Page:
The layers of fat can sometimes lead to a wrong medical diagnosis. A recent study analyzed radiology exams performed at Massachusetts General Hospital (MGH) between 1989 and 2003. What did the researchers find?
By 2003, the modality that yielded the most difficulties in rendering a diagnosis was ultrasound (1.90 percent), followed by chest x-rays (0.18 percent), abdominal computed tomography (CT scans), abdominal x-rays, chest CT and magnetic resonance imaging (MRI) (all anatomic regions included).
CT and MRI can be problematic because of weight limitations of the imaging table and the size of the opening on the imager (patients are inserted through a small "hole in the doughnut"). Standard CT tables can accommodate patients weighing up to 450 pounds, and MRI machines can typically obtain diagnostic-quality images in patients weighing up to 350 pounds.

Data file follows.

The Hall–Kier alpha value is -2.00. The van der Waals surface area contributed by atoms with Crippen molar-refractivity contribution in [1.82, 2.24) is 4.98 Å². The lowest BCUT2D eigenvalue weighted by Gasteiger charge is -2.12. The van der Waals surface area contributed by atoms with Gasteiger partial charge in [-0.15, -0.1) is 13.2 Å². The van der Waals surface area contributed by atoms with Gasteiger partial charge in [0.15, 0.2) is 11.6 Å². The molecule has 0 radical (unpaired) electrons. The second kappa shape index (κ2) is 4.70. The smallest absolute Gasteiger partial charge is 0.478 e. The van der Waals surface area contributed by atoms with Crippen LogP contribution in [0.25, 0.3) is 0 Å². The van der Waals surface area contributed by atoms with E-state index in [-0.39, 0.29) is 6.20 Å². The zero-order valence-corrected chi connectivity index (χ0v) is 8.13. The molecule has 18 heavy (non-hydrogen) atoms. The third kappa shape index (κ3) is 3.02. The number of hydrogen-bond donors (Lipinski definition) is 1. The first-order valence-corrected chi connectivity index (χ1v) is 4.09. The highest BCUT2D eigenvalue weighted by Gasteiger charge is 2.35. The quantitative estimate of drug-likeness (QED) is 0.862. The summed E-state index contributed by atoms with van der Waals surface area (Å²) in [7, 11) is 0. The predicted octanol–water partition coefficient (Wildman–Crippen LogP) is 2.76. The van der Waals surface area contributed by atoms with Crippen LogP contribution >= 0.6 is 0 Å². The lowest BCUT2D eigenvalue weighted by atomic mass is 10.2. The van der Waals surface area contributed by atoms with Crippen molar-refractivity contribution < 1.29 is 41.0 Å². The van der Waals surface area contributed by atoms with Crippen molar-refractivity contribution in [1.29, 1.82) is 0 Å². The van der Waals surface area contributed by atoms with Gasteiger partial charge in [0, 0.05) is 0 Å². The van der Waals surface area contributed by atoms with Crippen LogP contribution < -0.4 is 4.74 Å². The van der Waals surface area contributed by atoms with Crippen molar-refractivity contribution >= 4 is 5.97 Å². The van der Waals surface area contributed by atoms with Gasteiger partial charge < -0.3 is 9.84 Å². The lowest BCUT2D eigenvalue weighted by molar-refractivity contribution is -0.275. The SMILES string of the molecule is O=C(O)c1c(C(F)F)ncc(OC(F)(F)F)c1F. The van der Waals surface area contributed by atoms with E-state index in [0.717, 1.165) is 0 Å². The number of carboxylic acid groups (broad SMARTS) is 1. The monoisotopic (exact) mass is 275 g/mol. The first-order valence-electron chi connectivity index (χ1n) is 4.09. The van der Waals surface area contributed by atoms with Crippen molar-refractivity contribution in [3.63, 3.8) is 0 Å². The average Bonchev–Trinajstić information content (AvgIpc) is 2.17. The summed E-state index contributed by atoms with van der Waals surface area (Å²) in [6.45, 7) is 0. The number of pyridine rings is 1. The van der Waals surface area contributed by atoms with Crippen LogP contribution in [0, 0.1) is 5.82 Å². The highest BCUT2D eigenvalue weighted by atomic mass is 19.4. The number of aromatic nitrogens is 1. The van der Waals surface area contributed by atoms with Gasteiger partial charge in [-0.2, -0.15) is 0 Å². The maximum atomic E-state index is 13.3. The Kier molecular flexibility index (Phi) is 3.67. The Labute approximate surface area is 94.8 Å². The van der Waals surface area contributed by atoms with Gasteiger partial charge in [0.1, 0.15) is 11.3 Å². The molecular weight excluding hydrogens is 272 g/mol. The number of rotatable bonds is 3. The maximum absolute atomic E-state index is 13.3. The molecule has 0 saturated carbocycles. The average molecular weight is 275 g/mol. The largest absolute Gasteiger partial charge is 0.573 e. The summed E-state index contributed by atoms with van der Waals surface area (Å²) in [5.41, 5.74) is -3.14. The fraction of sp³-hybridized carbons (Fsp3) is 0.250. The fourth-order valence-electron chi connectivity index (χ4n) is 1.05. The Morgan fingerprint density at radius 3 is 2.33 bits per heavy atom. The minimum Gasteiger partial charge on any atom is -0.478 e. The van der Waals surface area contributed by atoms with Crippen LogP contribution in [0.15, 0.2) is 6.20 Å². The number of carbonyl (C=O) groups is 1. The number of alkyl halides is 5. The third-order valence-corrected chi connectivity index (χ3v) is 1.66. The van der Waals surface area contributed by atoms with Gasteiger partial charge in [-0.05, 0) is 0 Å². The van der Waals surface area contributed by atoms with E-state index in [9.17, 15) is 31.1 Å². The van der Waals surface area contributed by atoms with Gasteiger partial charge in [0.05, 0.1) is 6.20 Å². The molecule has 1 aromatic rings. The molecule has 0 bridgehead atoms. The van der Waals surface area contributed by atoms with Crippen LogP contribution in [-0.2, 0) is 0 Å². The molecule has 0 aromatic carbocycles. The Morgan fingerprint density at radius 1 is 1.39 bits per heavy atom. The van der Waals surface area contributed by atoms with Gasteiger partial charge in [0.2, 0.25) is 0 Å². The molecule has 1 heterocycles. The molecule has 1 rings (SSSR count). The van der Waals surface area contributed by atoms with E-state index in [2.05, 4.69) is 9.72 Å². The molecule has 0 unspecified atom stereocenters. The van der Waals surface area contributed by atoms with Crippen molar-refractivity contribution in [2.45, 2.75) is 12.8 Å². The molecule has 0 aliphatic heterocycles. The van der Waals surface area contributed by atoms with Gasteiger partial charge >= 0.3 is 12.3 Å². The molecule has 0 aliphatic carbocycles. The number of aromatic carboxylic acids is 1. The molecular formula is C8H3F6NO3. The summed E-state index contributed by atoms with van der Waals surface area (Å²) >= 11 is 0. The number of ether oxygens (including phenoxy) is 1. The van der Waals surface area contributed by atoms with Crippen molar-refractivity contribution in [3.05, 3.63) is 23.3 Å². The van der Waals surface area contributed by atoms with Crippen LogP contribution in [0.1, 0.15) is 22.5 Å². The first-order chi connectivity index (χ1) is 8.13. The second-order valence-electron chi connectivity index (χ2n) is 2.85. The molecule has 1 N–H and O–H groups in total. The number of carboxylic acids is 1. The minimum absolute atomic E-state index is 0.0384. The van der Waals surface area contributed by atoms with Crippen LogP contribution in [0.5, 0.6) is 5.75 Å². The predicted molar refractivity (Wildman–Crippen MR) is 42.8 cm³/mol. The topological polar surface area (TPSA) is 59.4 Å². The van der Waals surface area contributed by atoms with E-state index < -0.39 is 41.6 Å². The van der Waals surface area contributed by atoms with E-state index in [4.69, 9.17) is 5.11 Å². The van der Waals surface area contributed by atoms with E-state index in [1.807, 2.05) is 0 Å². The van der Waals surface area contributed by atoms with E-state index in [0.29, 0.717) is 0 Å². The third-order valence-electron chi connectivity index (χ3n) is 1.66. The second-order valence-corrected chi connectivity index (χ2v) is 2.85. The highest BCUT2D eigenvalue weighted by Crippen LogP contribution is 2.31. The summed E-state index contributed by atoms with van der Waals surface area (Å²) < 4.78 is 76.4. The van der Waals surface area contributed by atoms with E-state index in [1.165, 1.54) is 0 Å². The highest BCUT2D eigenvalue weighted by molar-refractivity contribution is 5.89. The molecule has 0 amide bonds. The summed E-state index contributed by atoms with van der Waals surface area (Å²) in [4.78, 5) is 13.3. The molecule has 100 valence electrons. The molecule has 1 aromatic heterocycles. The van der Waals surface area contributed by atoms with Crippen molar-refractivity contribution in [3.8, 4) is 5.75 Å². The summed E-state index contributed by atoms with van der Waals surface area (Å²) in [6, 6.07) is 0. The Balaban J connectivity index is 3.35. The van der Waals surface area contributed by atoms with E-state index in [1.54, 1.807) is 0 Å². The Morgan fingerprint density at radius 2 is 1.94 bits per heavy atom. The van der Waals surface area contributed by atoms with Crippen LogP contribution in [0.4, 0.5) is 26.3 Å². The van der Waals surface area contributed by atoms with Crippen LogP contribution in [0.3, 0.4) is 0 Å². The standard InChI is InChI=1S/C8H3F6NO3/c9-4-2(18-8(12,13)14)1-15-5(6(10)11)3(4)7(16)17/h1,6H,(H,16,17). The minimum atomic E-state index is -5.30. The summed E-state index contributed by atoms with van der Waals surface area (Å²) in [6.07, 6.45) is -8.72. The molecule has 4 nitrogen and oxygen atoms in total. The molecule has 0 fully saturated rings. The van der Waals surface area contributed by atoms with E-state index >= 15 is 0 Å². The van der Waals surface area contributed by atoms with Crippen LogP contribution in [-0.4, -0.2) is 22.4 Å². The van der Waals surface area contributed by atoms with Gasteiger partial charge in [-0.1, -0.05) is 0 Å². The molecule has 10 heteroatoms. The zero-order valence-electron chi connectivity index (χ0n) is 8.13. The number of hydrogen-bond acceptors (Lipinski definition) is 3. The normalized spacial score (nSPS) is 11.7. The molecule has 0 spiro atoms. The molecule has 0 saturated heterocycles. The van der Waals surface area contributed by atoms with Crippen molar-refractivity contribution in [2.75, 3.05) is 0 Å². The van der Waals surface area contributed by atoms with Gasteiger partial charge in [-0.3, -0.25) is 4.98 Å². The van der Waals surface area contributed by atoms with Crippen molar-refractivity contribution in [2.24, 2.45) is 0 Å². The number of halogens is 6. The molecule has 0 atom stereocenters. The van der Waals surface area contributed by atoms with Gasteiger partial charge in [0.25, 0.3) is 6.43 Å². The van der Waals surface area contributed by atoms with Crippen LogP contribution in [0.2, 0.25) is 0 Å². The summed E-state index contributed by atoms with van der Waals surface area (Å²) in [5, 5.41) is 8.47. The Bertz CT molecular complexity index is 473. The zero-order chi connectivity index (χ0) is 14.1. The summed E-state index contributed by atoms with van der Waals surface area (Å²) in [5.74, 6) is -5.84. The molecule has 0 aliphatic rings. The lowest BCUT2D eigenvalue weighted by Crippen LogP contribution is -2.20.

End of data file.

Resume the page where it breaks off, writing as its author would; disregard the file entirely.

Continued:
[ ScienceDaily, 25 July 2006]
Other medical disadvantages of having too much fat in the body:
- The need for larger hospital beds and bigger wheelchairs.
- The need to increase radiation dose in order to get better quality X-ray or CT scan images.
- The need to repeat the procedures because of inconclusive results. More money is shelled out. Time is wasted when it is vital to come with an immediate diagnosis.
- More pain and discomfort when doctors request for blood exams. They find it difficult to search for a viable vein to draw sample blood specimens. Fat gets in the way again.
- Increased hospitalization periods.